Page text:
When friends of ours decided to make changes in their yard, they invited friends over and asked for any and all input. Have those who know you well provide suggestions.
I have kept a home and garden scrapbook, with magazine clippings of ideas and spaces that have inspired me over the years. Referring back to this helped remind me of tricks and materials we could use in our garden.
And as we went along, I took before, during, and where already applicable, after photos. This has kept us motivated, seeing how our imaginations and hard work have brought to life our outdoor living space.
We have combined all the inspiration we have gleaned and shaped it into our own creation, slowly working as a family on making our outdoor space one we can all enjoy. We moved the chicken coop, sent a number of items off to others via Freecycle, purchased plants through local school garden sales and closing nurseries, and got some assistance in removing the rest of the broken concrete and putting in a hardscape of decomposed granite. We are creating our space with input from each of us and with family use and the earth in mind.
Some things to keep in mind when creating an outdoor room on a budget:
:: Seating for adults and play space for kids is important.
:: Keep your surroundings in mind. Weather, wind, and predators all affect choice of plants, need for fences, and more.
:: Some free materials can have multiple uses. Cut logs, for example, can be used as stools, an enclosure for a sandbox or raised garden, the base for a see-saw, side table, and more. Broken concrete can be steps, a retaining wall, an enclosure for a raised garden, or the makings of an outdoor fire pit.
:: Someone else’s cast-off may be a treasure to you. The plastic turtle sandbox in our yard was a freebie and has been cycled out several times in my attempts to have something bigger and more natural, but it always comes back because the kids love it and it has stood the test of time. We are assembling an outdoor fountain given to us by my mother-in-law, we have two wooden chairs a former colleague passed on to us, and so on.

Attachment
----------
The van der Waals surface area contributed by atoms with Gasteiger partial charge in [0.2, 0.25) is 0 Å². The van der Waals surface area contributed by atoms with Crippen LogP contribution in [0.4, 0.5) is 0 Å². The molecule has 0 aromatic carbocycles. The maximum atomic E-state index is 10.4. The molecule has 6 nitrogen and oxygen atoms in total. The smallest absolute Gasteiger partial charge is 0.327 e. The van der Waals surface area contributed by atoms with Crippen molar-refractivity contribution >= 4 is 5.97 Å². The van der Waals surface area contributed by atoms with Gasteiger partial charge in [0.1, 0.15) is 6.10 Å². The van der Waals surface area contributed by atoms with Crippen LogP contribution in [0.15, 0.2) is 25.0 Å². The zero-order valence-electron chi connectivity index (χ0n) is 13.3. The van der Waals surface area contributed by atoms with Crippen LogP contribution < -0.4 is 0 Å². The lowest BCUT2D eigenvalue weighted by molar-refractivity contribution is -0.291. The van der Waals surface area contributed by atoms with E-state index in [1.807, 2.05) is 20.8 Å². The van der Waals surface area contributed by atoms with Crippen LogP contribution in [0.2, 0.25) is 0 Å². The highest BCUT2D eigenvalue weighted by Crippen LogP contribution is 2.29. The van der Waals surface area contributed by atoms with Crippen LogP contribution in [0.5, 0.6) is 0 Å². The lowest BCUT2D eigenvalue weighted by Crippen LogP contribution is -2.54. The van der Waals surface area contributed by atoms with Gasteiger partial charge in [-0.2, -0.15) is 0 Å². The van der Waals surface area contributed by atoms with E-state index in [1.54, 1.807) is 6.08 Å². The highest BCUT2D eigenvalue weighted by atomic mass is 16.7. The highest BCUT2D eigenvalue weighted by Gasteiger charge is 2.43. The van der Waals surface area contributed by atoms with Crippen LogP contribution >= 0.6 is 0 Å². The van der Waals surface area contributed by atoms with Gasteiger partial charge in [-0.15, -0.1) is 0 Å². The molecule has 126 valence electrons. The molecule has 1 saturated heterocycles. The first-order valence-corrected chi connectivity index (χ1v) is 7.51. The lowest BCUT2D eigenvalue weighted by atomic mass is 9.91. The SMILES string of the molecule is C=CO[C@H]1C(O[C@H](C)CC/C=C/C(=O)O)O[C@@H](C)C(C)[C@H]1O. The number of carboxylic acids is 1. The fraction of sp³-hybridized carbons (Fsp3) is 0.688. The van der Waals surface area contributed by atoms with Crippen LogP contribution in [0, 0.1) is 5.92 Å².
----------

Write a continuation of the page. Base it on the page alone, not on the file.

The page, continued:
:: A few “little” things can bring the space together. Outdoor pillows in matching colors, a bird feeder to attract feathered friends, bright flowers in pots all contribute to the outdoor atmosphere.
:: Consider how you will use the space. In our most recent, ongoing garden renovation, we opted to include a reasonable sized space of decomposed granite, rather than plant the entire space with grass or edible and medicinal plants. None of us felt strongly that we needed grass, I didn’t want a non-permeable material such as pavers, but we did want a hard, flat, non-planted surface for the kids to use for scooters, wheel barrows, jump rope, and the like.
Have fun with creating your outdoor room! It could be as little as a chair and a couple potted plants, but bringing something special into your outdoor space may expand your living space more than you expect, and provides rich outdoor experience for your family and friends.
Nicola Alesandrini lives in urban, coastal Northern California with her husband and two young children. She spends her days chasing kids, enjoying bits of nature, avoiding laundry, and nourishing simple dreams. She writes and crafts anywhere she can weave it in and blogs about it all at Creative.Light.Less (formerly Which Name?).
Rhythm of the Home is an online magazine for families that focuses on creating with children, nature explorations, seasonal celebrations, conscious parenting, and mindfulness in all that we do.